Now We’re Talking!
How you can help your child with language development.
Nothing may be more exciting for parents than hearing their little one’s first words. It’s a magical moment when your baby’s babbling changes from gibberish into syllables. Those first little words will change your whole world. I will never forget the first time my daughter looked at my husband and said “Dada.” We both laughed and cheered for her like she had won a gold medal. It was no “Mama,” of course, but I was prepared. I had heard a lot of “dah’s” coming from her crib lately and knew she was working on something. And even though I tried hard to throw some extra “Mama’s” her way, she had made up her mind. Regardless, it was the most precious little word I had ever heard.
It’s amazing how fast babies learn to speak. It begins with a single word such as “Dada” or “Mama.” A few days later, it seems, they are asking for the keys to your car. No other animal on the planet can do that. It’s a unique talent that only humans are marked with, our advanced ability to express our thoughts to others in a way that can be understood. It’s not surprising that scientists have tried for centuries to understand how an infant can learn language in such an incredibly brief period, and still no concrete answers exist. One thing that we do know is that this rapid learning starts at birth and slows drastically around age 3. That means that more than 75 percent of all the language that we learn happens before we turn 3 years old. According to the American Academy of Pediatrics (AAP), language development actually begins with newborns. “Your baby is able to communicate with you long before he or she speaks a single word. Crying is really your newborn’s primary form of vocalization. While crying is admittedly less than perfect in conveying what babies want or need, it’s definitely a start.”
The AAP notes that cooing and babbling officially begin around the age of 8 weeks and by 6 to 8 months, your baby will happily use her voice for making sounds and even some more elaborate streams of babble, but still no words yet. By the age of 1 year, be prepared to celebrate not only your baby’s first birthday, but also the long-awaited first words! At 18 months, your ears will likely be graced with the sounds of at least several stand-alone words. Your toddler may even be able to put two words together, like “all done.” By age 2, now we’re talking! Your little parrot can typically say about 50 to 100 words and have real conversations with four-word sentences. Before long, you’ll have a hard time remembering the sounds of your newborn’s silence.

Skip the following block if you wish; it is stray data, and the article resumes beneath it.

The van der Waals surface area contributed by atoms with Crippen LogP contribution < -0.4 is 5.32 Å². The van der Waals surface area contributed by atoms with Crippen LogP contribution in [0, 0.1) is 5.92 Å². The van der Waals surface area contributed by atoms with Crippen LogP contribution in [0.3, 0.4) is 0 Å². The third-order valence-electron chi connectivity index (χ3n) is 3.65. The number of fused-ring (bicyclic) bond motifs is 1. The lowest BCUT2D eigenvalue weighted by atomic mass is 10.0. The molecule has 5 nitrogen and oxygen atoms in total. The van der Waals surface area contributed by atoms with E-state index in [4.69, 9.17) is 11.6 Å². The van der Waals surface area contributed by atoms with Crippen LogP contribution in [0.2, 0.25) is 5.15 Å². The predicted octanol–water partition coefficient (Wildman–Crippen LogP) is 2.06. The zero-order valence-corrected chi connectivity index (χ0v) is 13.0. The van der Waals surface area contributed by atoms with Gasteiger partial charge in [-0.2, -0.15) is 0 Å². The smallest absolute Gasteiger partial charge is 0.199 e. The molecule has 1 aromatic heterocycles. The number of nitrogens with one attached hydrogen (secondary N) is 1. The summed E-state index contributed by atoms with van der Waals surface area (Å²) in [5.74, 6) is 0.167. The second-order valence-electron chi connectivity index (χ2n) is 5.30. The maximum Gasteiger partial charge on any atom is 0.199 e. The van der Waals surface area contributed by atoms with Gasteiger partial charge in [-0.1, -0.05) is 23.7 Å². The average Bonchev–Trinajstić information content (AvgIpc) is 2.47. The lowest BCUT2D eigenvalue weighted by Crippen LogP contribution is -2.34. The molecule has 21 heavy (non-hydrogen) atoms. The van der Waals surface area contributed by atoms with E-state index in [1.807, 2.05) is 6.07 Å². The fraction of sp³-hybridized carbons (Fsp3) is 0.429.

That’s a lot to learn in just two short years and, while this process is a natural part of development, experts say there are ways you can help it along. Research from Stanford University’s Center for Infant Studies found that talking to your baby from birth not only helps him learn to speak earlier but also enables him to master a larger vocabulary. In fact, experts believe that chatting up your child is one of the most effective ways to give her a head start in life and can even increase her IQ. Use these tips to get the conversation going:
Talk to your newborn. A baby absorbs a lot more than you realize.
Watch for cues. If your baby is looking at something, talk about it.
Read a lot. Reading exposes your baby to new words you might not use every day.
Turn off the TV. TV shows don’t respond to your baby and nothing beats conversation.
If your baby doesn’t babble or imitate any sounds by his or her seventh month, it could mean a problem with hearing or speech development. If your child has had frequent ear infections, there might be some fluid remaining in the inner ear, and this could interfere with hearing. Talk to your pediatrician if you suspect a problem, but don’t worry too much. The AAP says that delays in language are the most common types of developmental delay and one out of five children will learn to talk later than other children his or her age. Simple speech delays are sometimes temporary and may resolve on their own or with a little extra help from family.
So turn off the tube, break out the books and start talking!